The Best Swimbait Rods at Work: How Rusty Cooper Trusted BIG Baits for His MLF Win on Smith Lake

The Best Swimbait Rods at Work: How Rusty Cooper Trusted BIG Baits for His MLF Win on Smith Lake

MLF Pro Rusty Cooper knew he had to do something BIG to turn it around on Smith Lake. He was catching fish, but he needed more and he knew he couldn’t win without some hefty catches for Day 3’s weigh-in. That’s when he went all in with a big gamble, grabbing his big baits along with his best swimbait rods, a-rig rods, and other trusted poles from Cashion.

Here’s what he did to secure a big win.

The All-Too-Familiar Challenge

For Rusty Cooper, a Huntsville firefighter who couldn’t commit to a full season of MLF’s Toyota Series events last year, it wouldn’t be a stretch to say that he wasn’t where he wanted to be at the end of Day 2 on Lewis Smith Lake

The conditions in Cullman, Alabama were challenging, but it was subtle. With big gusts of wind causing a shifting mix of sun and clouds those first two days, and bass moving in and out of the areas he was fishing, Rusty only had four bass in the bag for his second day. He was sure that would cost him, too.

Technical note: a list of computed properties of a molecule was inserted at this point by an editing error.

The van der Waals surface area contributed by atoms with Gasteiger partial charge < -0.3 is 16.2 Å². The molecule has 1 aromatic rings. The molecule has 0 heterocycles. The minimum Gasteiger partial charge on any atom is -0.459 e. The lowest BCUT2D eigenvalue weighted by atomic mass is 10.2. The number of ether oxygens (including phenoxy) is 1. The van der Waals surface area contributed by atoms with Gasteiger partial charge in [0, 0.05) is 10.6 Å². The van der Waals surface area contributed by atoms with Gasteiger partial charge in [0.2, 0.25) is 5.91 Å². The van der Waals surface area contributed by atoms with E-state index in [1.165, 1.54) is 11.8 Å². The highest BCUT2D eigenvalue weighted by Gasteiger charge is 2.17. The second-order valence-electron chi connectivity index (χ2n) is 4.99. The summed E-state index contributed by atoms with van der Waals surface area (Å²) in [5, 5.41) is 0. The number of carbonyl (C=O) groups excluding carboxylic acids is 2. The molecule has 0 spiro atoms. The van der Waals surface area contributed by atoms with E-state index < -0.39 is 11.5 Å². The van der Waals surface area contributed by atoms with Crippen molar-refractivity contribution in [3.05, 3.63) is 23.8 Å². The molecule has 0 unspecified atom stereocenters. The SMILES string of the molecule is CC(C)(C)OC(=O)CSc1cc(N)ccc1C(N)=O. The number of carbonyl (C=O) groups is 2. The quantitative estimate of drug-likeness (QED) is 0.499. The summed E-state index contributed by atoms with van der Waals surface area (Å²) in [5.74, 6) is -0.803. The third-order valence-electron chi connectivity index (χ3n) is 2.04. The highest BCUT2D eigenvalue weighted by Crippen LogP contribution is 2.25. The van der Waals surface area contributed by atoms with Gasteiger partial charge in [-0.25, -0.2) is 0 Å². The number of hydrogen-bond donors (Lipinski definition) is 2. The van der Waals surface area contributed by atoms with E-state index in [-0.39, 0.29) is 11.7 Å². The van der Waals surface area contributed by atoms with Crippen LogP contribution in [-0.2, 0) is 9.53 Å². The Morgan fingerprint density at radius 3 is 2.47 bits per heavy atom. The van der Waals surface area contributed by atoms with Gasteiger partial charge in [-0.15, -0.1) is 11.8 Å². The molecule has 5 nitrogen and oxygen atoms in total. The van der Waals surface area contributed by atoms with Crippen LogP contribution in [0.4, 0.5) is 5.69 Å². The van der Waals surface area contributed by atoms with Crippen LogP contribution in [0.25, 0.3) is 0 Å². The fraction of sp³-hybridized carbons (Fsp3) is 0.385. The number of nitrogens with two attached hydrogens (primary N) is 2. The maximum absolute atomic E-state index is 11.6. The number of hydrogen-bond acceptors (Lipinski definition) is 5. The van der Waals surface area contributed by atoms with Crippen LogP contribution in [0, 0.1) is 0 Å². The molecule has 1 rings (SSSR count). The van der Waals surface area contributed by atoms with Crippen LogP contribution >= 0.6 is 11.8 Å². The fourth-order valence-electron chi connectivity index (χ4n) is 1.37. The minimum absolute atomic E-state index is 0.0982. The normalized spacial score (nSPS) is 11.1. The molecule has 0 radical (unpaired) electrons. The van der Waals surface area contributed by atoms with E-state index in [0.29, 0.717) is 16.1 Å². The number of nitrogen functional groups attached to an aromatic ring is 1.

But how good is a success story without some adversity? Even better: a success story with an angler who had come as close as 2nd in an MLF tournament once before.

The Turning Point

It’s said that luck is where preparation meets opportunity, and Rusty must have seen a path to a better finish on Day 3, so he rigged up his rods and took some big shots.